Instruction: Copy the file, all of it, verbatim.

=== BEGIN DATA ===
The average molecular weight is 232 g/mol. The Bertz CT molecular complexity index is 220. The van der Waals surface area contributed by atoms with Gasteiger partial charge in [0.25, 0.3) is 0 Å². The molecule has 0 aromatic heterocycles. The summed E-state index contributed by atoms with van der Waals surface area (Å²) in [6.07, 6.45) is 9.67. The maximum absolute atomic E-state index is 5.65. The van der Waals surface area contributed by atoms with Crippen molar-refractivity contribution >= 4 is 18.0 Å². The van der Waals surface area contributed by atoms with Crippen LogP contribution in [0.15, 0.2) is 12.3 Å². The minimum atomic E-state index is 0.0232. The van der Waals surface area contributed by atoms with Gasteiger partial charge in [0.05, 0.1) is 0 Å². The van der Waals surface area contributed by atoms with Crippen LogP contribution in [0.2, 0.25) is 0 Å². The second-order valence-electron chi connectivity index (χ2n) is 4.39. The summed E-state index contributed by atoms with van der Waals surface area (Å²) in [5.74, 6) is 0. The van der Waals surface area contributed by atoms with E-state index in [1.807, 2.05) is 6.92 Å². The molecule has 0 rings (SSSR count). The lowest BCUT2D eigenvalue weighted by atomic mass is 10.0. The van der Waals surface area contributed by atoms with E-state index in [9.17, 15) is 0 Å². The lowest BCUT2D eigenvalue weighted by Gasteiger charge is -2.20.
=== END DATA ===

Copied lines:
The average molecular weight is 232 g/mol. The Bertz CT molecular complexity index is 220. The van der Waals surface area contributed by atoms with Gasteiger partial charge in [0.25, 0.3) is 0 Å². The molecule has 0 aromatic heterocycles. The summed E-state index contributed by atoms with van der Waals surface area (Å²) in [6.07, 6.45) is 9.67. The maximum absolute atomic E-state index is 5.65. The van der Waals surface area contributed by atoms with Crippen molar-refractivity contribution >= 4 is 18.0 Å². The van der Waals surface area contributed by atoms with Crippen LogP contribution in [0.15, 0.2) is 12.3 Å². The minimum atomic E-state index is 0.0232. The van der Waals surface area contributed by atoms with Gasteiger partial charge in [0.05, 0.1) is 0 Å². The van der Waals surface area contributed by atoms with Crippen LogP contribution in [0.2, 0.25) is 0 Å². The second-order valence-electron chi connectivity index (χ2n) is 4.39. The summed E-state index contributed by atoms with van der Waals surface area (Å²) in [5.74, 6) is 0. The van der Waals surface area contributed by atoms with E-state index in [1.807, 2.05) is 6.92 Å². The molecule has 0 rings (SSSR count). The lowest BCUT2D eigenvalue weighted by atomic mass is 10.0. The van der Waals surface area contributed by atoms with E-state index in [9.17, 15) is 0 Å². The lowest BCUT2D eigenvalue weighted by Gasteiger charge is -2.20.